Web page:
You heard it first on our Arkansas Blog, but it appears that Dr. Debra Fiser is in line to succeed Dr. Albert Reece as dean of the University of Arkansas College of Medicine. She was introduced to faculty last week as the finalist for the position by Dr. Dodd Wilson, chancellor at UAMS.
Fiser is chairman of the department of pediatrics at UAMS. Reece left to take a similar job in Maryland. In meetings with faculty, she emphasized education and clinical programs. Also at the meeting, we hear, Wilson mentioned that he planned to retire in 2008.
Several readers who saw our item last week on former Little Rock resident Cecilia Hallman’s self-published novel, “The Memphis Kingmaker,” asked whether her co-author, L. Douglass Brown, was that L. Douglass Brown — former Arkansas state trooper and retailer of lurid tales from the Whitewater snipe hunt of the Clinton presidential campaign era. They are one and the same. Hallman, a South Carolina native who worked as Jack Stephens’ executive assistant and at the Alotian Club, his son’s private golf course project, during three and a half years in Little Rock, said she met Brown at the Capital Hotel bar and struck up a conversation about writing (Brown’s bio says he’s a “published author” with an advanced degree in history from Oxford University, and Hallman had written some unpublished children’s books).
As for any resemblance between the book’s main characters — a powerful, rags-to-riches businessman and his female “confidante” — and herself and Stephens, Hallman said there isn’t any. The characters are all composites of many people she and Brown have known over the years, she said, and readers in other states have also claimed similarities to local citizens.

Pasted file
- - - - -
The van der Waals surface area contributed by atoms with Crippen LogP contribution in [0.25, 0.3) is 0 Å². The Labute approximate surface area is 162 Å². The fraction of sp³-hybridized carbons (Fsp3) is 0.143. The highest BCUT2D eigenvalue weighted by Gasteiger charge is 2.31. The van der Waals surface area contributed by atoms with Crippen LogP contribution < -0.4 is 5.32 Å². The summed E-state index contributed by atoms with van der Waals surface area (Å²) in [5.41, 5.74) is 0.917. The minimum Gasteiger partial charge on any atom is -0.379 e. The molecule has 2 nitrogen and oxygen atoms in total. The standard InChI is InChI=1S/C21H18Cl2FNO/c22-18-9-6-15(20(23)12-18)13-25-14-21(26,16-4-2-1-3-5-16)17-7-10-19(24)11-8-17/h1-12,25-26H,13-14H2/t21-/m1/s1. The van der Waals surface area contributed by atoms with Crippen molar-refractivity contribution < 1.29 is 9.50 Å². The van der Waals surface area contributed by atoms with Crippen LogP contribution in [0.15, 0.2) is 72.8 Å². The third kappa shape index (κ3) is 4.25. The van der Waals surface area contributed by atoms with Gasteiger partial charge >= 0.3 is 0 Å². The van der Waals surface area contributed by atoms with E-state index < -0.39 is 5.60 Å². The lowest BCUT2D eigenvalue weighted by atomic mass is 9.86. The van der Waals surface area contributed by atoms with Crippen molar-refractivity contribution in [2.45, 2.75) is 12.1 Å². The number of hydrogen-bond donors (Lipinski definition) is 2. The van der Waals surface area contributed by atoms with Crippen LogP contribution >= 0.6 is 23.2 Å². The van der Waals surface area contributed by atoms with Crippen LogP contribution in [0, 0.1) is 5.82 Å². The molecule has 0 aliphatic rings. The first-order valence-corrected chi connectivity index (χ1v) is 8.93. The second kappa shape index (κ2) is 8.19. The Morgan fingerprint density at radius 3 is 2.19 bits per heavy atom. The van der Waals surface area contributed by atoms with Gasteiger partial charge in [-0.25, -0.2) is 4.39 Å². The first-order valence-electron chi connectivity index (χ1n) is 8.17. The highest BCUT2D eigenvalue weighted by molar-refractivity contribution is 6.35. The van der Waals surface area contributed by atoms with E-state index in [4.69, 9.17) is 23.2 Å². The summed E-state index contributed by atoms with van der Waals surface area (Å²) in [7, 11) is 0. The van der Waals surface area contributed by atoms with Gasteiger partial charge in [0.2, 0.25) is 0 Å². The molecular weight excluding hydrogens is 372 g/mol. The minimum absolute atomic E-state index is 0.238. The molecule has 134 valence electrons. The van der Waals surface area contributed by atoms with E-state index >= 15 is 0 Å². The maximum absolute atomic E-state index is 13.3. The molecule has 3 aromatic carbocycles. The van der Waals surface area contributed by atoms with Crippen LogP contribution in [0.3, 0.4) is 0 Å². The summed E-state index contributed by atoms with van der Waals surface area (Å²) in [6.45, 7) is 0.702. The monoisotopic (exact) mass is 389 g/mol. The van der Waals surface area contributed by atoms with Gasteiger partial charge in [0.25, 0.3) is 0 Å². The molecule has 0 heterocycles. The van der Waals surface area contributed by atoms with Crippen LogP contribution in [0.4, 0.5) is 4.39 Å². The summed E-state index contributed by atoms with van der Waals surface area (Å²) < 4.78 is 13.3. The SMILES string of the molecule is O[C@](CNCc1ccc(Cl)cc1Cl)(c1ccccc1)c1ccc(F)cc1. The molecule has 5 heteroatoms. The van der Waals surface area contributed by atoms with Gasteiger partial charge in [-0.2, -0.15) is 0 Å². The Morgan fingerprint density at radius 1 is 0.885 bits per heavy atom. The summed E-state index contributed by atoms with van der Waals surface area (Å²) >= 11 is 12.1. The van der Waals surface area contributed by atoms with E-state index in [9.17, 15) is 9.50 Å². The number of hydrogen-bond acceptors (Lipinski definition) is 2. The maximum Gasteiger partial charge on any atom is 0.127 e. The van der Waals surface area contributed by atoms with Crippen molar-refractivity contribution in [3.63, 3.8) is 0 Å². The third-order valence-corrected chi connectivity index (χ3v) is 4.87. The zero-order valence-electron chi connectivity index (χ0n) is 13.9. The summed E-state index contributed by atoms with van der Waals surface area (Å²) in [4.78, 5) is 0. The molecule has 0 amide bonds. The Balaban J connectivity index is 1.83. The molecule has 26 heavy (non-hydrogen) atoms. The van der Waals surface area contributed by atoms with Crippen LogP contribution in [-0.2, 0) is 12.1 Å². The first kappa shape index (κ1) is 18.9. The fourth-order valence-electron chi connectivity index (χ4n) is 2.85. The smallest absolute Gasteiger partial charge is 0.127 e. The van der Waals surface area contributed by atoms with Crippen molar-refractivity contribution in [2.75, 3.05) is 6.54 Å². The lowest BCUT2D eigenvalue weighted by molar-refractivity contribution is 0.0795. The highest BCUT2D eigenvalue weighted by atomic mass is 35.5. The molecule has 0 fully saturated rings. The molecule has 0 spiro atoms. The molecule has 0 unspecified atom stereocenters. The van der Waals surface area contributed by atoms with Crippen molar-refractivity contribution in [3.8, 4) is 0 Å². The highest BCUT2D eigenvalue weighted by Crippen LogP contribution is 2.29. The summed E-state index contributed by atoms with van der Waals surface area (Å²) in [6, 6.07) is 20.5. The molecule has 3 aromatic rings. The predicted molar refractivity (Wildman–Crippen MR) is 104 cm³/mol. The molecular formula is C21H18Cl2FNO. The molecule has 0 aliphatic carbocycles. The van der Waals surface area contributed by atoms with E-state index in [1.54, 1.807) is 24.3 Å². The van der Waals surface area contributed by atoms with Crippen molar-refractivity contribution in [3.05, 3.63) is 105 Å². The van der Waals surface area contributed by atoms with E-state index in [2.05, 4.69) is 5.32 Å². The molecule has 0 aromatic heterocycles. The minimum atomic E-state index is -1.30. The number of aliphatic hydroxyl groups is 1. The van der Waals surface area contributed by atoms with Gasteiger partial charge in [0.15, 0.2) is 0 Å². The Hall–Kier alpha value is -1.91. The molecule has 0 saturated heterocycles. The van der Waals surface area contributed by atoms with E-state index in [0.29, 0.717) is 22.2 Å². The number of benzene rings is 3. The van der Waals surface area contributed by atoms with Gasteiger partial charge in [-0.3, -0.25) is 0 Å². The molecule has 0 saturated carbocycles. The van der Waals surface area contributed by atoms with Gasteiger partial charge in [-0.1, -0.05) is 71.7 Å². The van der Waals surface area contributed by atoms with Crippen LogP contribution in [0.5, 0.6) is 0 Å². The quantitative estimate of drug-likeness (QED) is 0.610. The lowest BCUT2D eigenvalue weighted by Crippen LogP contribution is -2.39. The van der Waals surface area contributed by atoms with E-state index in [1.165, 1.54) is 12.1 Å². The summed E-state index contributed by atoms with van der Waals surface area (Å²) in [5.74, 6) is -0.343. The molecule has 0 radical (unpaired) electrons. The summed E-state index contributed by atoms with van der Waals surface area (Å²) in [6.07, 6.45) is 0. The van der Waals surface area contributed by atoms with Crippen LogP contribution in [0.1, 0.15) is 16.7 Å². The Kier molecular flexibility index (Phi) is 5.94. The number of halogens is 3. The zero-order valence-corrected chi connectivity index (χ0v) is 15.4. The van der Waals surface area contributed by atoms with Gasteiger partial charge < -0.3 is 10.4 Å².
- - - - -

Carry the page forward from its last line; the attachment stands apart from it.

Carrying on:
If you’re interested in reading the book, you’ll probably have to buy a copy at Amazon or the book’s website, www.thekingmaker.net ($26.95 plus $3 shipping); Hallman said she thought Wordsworth was carrying it, but owner Jean Cazort said she didn’t have any copies and likely wouldn’t. Wordsworth also canceled a planned Aug. 4 booksigning. Cazort said there were scheduling conflicts but for a variety of reasons she’d decided not to have anything to do with the book.
A column by Max Brantley July 13 first reported that a 14-year-old visitor to Little Rock for a soccer tournament July 1-2 said she had been raped at her airport area motel. The column detailed the response of city and tourism officials, including new rooms for the girl, her family and team members and a plane flight home for the girl and family. The Democrat-Gazette subsequently examined the case in more detail in an article in last weekend’s paper.
One more detail: No arrests have been made and police have no suspects. Furthermore, a spokesman says investigators still haven’t been able to find evidence that supports the victim’s account. A trip to North Carolina is planned for another interview. Police are not saying the report was false, but they haven’t ruled out the possibility either.